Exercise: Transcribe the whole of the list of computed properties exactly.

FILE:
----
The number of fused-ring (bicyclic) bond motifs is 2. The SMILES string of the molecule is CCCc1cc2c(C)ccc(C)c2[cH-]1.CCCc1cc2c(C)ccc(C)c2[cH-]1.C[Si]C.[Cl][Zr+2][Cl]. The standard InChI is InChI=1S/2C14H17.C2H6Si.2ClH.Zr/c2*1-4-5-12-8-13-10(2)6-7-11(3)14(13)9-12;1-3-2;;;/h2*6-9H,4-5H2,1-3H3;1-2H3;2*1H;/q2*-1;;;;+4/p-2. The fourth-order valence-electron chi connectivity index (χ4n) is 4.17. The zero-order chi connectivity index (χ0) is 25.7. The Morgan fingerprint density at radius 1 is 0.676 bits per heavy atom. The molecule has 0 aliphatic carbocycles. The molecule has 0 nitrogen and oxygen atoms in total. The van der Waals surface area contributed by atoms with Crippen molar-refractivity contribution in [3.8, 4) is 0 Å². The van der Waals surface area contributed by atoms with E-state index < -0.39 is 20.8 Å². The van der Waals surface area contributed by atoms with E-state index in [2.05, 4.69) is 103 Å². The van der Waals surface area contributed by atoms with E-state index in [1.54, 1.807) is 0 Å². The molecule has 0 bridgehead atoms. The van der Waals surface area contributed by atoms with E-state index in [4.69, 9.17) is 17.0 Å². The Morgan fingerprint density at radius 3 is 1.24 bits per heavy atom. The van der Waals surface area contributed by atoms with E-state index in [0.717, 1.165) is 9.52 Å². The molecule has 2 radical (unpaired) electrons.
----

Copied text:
The number of fused-ring (bicyclic) bond motifs is 2. The SMILES string of the molecule is CCCc1cc2c(C)ccc(C)c2[cH-]1.CCCc1cc2c(C)ccc(C)c2[cH-]1.C[Si]C.[Cl][Zr+2][Cl]. The standard InChI is InChI=1S/2C14H17.C2H6Si.2ClH.Zr/c2*1-4-5-12-8-13-10(2)6-7-11(3)14(13)9-12;1-3-2;;;/h2*6-9H,4-5H2,1-3H3;1-2H3;2*1H;/q2*-1;;;;+4/p-2. The fourth-order valence-electron chi connectivity index (χ4n) is 4.17. The zero-order chi connectivity index (χ0) is 25.7. The Morgan fingerprint density at radius 1 is 0.676 bits per heavy atom. The molecule has 0 aliphatic carbocycles. The molecule has 0 nitrogen and oxygen atoms in total. The van der Waals surface area contributed by atoms with Crippen molar-refractivity contribution in [3.8, 4) is 0 Å². The van der Waals surface area contributed by atoms with E-state index < -0.39 is 20.8 Å². The van der Waals surface area contributed by atoms with E-state index in [2.05, 4.69) is 103 Å². The van der Waals surface area contributed by atoms with E-state index in [1.54, 1.807) is 0 Å². The molecule has 0 bridgehead atoms. The van der Waals surface area contributed by atoms with E-state index in [4.69, 9.17) is 17.0 Å². The Morgan fingerprint density at radius 3 is 1.24 bits per heavy atom. The van der Waals surface area contributed by atoms with E-state index in [0.717, 1.165) is 9.52 Å². The molecule has 2 radical (unpaired) electrons.